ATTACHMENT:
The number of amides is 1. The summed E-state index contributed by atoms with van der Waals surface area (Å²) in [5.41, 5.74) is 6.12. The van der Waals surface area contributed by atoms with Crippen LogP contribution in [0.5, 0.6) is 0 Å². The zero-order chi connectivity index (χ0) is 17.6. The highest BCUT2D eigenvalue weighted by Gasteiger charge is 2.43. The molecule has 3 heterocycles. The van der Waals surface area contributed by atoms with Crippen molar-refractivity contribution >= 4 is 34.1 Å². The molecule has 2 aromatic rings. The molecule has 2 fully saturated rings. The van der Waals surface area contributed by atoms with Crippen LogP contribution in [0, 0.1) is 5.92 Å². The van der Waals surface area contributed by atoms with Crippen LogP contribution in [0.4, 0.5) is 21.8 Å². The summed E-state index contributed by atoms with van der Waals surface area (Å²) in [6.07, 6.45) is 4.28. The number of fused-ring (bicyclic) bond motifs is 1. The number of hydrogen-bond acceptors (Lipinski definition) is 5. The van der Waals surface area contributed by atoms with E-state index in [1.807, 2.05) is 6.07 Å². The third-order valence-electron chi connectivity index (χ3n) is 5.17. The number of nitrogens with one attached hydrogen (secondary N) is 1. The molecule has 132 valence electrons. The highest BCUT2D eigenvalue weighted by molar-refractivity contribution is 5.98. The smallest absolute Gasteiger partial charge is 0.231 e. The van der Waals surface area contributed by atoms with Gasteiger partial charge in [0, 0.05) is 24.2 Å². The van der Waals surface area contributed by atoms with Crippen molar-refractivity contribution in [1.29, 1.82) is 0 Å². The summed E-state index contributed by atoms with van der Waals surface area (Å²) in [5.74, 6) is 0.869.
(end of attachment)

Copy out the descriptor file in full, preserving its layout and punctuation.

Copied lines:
The number of amides is 1. The summed E-state index contributed by atoms with van der Waals surface area (Å²) in [5.41, 5.74) is 6.12. The van der Waals surface area contributed by atoms with Crippen LogP contribution in [0.5, 0.6) is 0 Å². The zero-order chi connectivity index (χ0) is 17.6. The highest BCUT2D eigenvalue weighted by Gasteiger charge is 2.43. The molecule has 3 heterocycles. The van der Waals surface area contributed by atoms with Crippen molar-refractivity contribution >= 4 is 34.1 Å². The molecule has 2 aromatic rings. The molecule has 2 fully saturated rings. The van der Waals surface area contributed by atoms with Crippen LogP contribution in [0, 0.1) is 5.92 Å². The van der Waals surface area contributed by atoms with Crippen LogP contribution in [0.4, 0.5) is 21.8 Å². The summed E-state index contributed by atoms with van der Waals surface area (Å²) in [6.07, 6.45) is 4.28. The number of fused-ring (bicyclic) bond motifs is 1. The number of hydrogen-bond acceptors (Lipinski definition) is 5. The van der Waals surface area contributed by atoms with E-state index in [1.807, 2.05) is 6.07 Å². The third-order valence-electron chi connectivity index (χ3n) is 5.17. The number of nitrogens with one attached hydrogen (secondary N) is 1. The molecule has 132 valence electrons. The highest BCUT2D eigenvalue weighted by molar-refractivity contribution is 5.98. The smallest absolute Gasteiger partial charge is 0.231 e. The van der Waals surface area contributed by atoms with Gasteiger partial charge in [0, 0.05) is 24.2 Å². The van der Waals surface area contributed by atoms with Crippen molar-refractivity contribution in [1.29, 1.82) is 0 Å². The summed E-state index contributed by atoms with van der Waals surface area (Å²) in [5.74, 6) is 0.869.